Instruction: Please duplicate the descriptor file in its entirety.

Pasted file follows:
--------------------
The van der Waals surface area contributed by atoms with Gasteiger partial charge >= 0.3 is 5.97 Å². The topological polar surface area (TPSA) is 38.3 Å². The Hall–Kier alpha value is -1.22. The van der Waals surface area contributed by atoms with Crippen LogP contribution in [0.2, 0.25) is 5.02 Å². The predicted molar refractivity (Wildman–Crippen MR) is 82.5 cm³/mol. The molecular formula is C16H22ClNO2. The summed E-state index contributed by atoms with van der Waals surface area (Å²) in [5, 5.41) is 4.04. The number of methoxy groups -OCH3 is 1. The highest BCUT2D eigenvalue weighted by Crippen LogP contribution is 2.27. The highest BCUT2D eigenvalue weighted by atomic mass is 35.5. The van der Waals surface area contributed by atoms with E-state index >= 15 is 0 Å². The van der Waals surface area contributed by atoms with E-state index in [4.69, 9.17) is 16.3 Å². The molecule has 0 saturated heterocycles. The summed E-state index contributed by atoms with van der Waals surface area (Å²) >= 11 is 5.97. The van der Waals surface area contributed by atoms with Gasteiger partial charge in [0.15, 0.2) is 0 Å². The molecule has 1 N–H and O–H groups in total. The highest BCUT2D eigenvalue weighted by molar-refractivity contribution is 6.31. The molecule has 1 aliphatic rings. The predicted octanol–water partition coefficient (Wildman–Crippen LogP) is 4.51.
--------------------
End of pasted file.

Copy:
The van der Waals surface area contributed by atoms with Gasteiger partial charge >= 0.3 is 5.97 Å². The topological polar surface area (TPSA) is 38.3 Å². The Hall–Kier alpha value is -1.22. The van der Waals surface area contributed by atoms with Crippen LogP contribution in [0.2, 0.25) is 5.02 Å². The predicted molar refractivity (Wildman–Crippen MR) is 82.5 cm³/mol. The molecular formula is C16H22ClNO2. The summed E-state index contributed by atoms with van der Waals surface area (Å²) in [5, 5.41) is 4.04. The number of methoxy groups -OCH3 is 1. The highest BCUT2D eigenvalue weighted by Crippen LogP contribution is 2.27. The highest BCUT2D eigenvalue weighted by atomic mass is 35.5. The van der Waals surface area contributed by atoms with E-state index >= 15 is 0 Å². The van der Waals surface area contributed by atoms with E-state index in [4.69, 9.17) is 16.3 Å². The molecule has 0 saturated heterocycles. The summed E-state index contributed by atoms with van der Waals surface area (Å²) >= 11 is 5.97. The van der Waals surface area contributed by atoms with Gasteiger partial charge in [0.15, 0.2) is 0 Å². The molecule has 1 N–H and O–H groups in total. The highest BCUT2D eigenvalue weighted by molar-refractivity contribution is 6.31. The molecule has 1 aliphatic rings. The predicted octanol–water partition coefficient (Wildman–Crippen LogP) is 4.51.